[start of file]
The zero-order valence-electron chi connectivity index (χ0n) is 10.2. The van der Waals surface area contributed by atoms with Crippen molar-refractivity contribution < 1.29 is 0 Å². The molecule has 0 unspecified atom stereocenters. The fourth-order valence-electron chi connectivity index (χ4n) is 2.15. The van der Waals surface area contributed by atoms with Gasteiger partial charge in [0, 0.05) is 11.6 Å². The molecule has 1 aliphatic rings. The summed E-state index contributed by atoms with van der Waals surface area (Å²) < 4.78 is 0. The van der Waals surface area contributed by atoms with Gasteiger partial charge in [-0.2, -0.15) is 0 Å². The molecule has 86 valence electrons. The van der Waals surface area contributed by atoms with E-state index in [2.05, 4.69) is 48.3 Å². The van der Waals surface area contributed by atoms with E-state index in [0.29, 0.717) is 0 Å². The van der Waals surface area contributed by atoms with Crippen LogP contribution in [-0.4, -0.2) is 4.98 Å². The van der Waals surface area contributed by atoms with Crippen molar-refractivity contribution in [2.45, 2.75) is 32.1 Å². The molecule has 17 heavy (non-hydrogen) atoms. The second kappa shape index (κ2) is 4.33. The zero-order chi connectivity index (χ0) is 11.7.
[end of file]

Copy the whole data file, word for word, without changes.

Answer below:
The zero-order valence-electron chi connectivity index (χ0n) is 10.2. The van der Waals surface area contributed by atoms with Crippen molar-refractivity contribution < 1.29 is 0 Å². The molecule has 0 unspecified atom stereocenters. The fourth-order valence-electron chi connectivity index (χ4n) is 2.15. The van der Waals surface area contributed by atoms with Gasteiger partial charge in [0, 0.05) is 11.6 Å². The molecule has 1 aliphatic rings. The summed E-state index contributed by atoms with van der Waals surface area (Å²) < 4.78 is 0. The van der Waals surface area contributed by atoms with Gasteiger partial charge in [-0.2, -0.15) is 0 Å². The molecule has 86 valence electrons. The van der Waals surface area contributed by atoms with E-state index in [2.05, 4.69) is 48.3 Å². The van der Waals surface area contributed by atoms with E-state index in [0.29, 0.717) is 0 Å². The van der Waals surface area contributed by atoms with Crippen LogP contribution in [-0.4, -0.2) is 4.98 Å². The van der Waals surface area contributed by atoms with Crippen molar-refractivity contribution in [2.45, 2.75) is 32.1 Å². The molecule has 17 heavy (non-hydrogen) atoms. The second kappa shape index (κ2) is 4.33. The zero-order chi connectivity index (χ0) is 11.7.